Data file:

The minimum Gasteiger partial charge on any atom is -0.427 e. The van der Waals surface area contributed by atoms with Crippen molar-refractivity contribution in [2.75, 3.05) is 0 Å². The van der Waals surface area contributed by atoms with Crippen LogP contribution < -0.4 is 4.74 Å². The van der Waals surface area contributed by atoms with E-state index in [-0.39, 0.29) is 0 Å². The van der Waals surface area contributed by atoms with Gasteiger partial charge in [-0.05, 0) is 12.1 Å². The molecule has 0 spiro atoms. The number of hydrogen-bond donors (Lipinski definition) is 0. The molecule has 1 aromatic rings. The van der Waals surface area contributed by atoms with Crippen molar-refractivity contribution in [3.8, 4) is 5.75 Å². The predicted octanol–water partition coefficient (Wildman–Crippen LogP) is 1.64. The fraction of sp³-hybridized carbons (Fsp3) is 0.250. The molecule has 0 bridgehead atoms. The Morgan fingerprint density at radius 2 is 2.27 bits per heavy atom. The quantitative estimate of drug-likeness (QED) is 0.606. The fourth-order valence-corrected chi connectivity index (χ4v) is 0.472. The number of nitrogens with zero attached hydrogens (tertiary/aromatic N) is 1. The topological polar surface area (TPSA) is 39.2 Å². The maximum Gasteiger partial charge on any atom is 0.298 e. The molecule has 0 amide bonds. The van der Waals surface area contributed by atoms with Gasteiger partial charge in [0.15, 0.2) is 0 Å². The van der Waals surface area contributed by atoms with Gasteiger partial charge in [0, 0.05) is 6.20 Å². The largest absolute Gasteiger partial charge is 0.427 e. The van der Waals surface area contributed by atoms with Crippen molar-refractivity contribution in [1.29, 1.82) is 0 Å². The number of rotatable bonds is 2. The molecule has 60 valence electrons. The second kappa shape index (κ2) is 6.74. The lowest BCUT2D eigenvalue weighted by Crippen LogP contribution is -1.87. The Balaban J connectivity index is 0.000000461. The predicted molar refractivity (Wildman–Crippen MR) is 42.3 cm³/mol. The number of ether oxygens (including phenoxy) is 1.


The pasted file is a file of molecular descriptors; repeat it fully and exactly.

The minimum Gasteiger partial charge on any atom is -0.427 e. The van der Waals surface area contributed by atoms with Crippen molar-refractivity contribution in [2.75, 3.05) is 0 Å². The van der Waals surface area contributed by atoms with Crippen LogP contribution < -0.4 is 4.74 Å². The van der Waals surface area contributed by atoms with E-state index in [-0.39, 0.29) is 0 Å². The van der Waals surface area contributed by atoms with Gasteiger partial charge in [-0.05, 0) is 12.1 Å². The molecule has 0 spiro atoms. The number of hydrogen-bond donors (Lipinski definition) is 0. The molecule has 1 aromatic rings. The van der Waals surface area contributed by atoms with Crippen molar-refractivity contribution in [3.8, 4) is 5.75 Å². The predicted octanol–water partition coefficient (Wildman–Crippen LogP) is 1.64. The fraction of sp³-hybridized carbons (Fsp3) is 0.250. The molecule has 0 bridgehead atoms. The Morgan fingerprint density at radius 2 is 2.27 bits per heavy atom. The quantitative estimate of drug-likeness (QED) is 0.606. The fourth-order valence-corrected chi connectivity index (χ4v) is 0.472. The number of nitrogens with zero attached hydrogens (tertiary/aromatic N) is 1. The topological polar surface area (TPSA) is 39.2 Å². The maximum Gasteiger partial charge on any atom is 0.298 e. The molecule has 0 amide bonds. The van der Waals surface area contributed by atoms with Gasteiger partial charge in [0.15, 0.2) is 0 Å². The van der Waals surface area contributed by atoms with Gasteiger partial charge in [0, 0.05) is 6.20 Å². The largest absolute Gasteiger partial charge is 0.427 e. The van der Waals surface area contributed by atoms with Crippen molar-refractivity contribution in [1.29, 1.82) is 0 Å². The number of rotatable bonds is 2. The molecule has 60 valence electrons. The second kappa shape index (κ2) is 6.74. The lowest BCUT2D eigenvalue weighted by Crippen LogP contribution is -1.87. The Balaban J connectivity index is 0.000000461. The predicted molar refractivity (Wildman–Crippen MR) is 42.3 cm³/mol. The number of ether oxygens (including phenoxy) is 1.